THERE WAS, BUT NOT ANYMORE: DOOMSDAY HAS ARRIVED!
Before getting to my review of the new “Doomsday Machine,” let’s get through the preliminaries first. First up, let’s address why it’s sacrilege to screw with the original Star Wars Films (ok, really SW and ESB, I never really cared what they did with Jedi – although putting a new song in Jabba’s court was not really a step in the right direction) and not Star Trek. The answer: because George Lucas, for all intents and purposes, is supplanting the original Oscar nominated versions of Star Wars (which resides in the Library of Congress among other places) for all time and, frankly, making them worse. The Enhanced Star Trek, on the other hand, is an alternate version of the original episodes which continue to be in syndication and on DVD and are not intended to replace the original 1966-69 versions, but rather exist as a companion piece to them.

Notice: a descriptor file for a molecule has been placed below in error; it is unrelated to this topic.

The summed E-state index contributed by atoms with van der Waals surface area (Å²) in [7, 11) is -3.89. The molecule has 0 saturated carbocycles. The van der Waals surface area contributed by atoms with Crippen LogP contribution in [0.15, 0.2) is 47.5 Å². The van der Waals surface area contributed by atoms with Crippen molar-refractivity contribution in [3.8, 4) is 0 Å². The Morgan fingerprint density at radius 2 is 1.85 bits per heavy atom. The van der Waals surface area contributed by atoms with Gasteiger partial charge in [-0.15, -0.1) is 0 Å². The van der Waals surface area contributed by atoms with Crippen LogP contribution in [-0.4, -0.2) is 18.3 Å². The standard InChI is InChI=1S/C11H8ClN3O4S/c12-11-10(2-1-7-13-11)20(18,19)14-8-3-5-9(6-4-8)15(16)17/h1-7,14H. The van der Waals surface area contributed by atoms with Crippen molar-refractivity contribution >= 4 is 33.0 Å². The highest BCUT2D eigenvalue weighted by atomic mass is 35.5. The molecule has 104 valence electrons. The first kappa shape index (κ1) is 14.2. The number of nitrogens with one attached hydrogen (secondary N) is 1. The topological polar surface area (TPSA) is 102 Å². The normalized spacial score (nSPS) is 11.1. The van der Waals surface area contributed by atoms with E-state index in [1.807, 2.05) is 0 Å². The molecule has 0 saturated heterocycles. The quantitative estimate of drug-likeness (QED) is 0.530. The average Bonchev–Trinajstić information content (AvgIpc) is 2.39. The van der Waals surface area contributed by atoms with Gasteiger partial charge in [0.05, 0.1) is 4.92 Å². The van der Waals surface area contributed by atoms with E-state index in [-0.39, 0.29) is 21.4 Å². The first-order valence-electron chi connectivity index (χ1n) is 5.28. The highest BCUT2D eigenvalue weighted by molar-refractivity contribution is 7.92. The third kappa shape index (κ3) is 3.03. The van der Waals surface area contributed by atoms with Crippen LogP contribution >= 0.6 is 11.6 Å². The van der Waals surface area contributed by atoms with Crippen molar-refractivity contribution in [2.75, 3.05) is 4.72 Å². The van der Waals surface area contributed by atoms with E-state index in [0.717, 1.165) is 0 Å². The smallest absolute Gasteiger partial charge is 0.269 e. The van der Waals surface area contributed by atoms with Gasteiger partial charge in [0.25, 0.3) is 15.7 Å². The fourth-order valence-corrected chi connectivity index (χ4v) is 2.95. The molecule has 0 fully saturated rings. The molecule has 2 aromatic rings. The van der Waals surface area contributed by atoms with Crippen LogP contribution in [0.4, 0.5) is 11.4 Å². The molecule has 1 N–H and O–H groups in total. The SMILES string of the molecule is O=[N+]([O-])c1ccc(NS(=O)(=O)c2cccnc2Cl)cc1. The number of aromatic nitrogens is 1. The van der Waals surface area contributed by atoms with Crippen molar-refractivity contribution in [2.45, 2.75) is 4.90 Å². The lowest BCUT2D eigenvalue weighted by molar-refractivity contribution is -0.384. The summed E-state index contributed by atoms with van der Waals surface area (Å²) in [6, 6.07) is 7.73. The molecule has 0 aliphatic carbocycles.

Secondly, while I admittedly get a visceral kick out of watching the updated Trek episodes every week, I feel the original opticals have gotten unfairly maligned in the process. Many of the elements that have been labeled as cheesy such as the Styrofoam rocks and cardboard sets haven’t changed (nor will Jimmy Doohan fainting in “Spock’s Brain” as a distraction). All the new spaceship shots in the world aren’t going to change that. In most cases, I prefer the original opticals (is there a better special effect shot than that iconic image of the Enterprise firing its phasers from the cover of “The Making of Star Trek?” I think not and there’s probably no more grand and stunning visual effects scene than the Enterprise miniature leaving drydock in Star Trek: The Motion Picture) and have generally preferred miniatures over CGI which is why the initial decision by CBS Digital to remain utterly faithful to the original shots was a dramatic mistake, in my mind. The CGI often looked shoddy and fake compared to the best opticals from Classic Trek and even the new CGI model of the Enterprise pales in comparison to the original miniature.